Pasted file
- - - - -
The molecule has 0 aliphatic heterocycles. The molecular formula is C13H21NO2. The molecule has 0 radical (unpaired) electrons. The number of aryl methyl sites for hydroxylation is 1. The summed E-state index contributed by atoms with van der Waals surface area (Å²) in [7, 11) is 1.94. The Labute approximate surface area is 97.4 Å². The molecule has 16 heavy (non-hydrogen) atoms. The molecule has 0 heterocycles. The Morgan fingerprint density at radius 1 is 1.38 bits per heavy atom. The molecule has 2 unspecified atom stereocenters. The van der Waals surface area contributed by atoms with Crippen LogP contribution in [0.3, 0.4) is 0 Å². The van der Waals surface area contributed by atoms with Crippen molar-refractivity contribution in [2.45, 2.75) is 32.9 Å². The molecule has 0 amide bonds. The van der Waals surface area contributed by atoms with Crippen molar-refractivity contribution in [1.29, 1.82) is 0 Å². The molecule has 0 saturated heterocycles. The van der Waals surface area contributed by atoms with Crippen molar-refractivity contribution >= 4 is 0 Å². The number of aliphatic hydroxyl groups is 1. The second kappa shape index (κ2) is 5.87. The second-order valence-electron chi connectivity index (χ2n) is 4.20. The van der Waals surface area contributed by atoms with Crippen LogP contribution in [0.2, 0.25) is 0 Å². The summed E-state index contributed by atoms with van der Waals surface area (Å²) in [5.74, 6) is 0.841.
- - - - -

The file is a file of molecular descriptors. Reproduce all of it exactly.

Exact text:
The molecule has 0 aliphatic heterocycles. The molecular formula is C13H21NO2. The molecule has 0 radical (unpaired) electrons. The number of aryl methyl sites for hydroxylation is 1. The summed E-state index contributed by atoms with van der Waals surface area (Å²) in [7, 11) is 1.94. The Labute approximate surface area is 97.4 Å². The molecule has 16 heavy (non-hydrogen) atoms. The molecule has 0 heterocycles. The Morgan fingerprint density at radius 1 is 1.38 bits per heavy atom. The molecule has 2 unspecified atom stereocenters. The van der Waals surface area contributed by atoms with Crippen LogP contribution in [0.3, 0.4) is 0 Å². The van der Waals surface area contributed by atoms with Crippen molar-refractivity contribution in [2.45, 2.75) is 32.9 Å². The molecule has 0 amide bonds. The van der Waals surface area contributed by atoms with Crippen molar-refractivity contribution in [1.29, 1.82) is 0 Å². The molecule has 0 saturated heterocycles. The van der Waals surface area contributed by atoms with Crippen molar-refractivity contribution >= 4 is 0 Å². The number of aliphatic hydroxyl groups is 1. The second kappa shape index (κ2) is 5.87. The second-order valence-electron chi connectivity index (χ2n) is 4.20. The van der Waals surface area contributed by atoms with Crippen LogP contribution in [0.2, 0.25) is 0 Å². The summed E-state index contributed by atoms with van der Waals surface area (Å²) in [5.74, 6) is 0.841.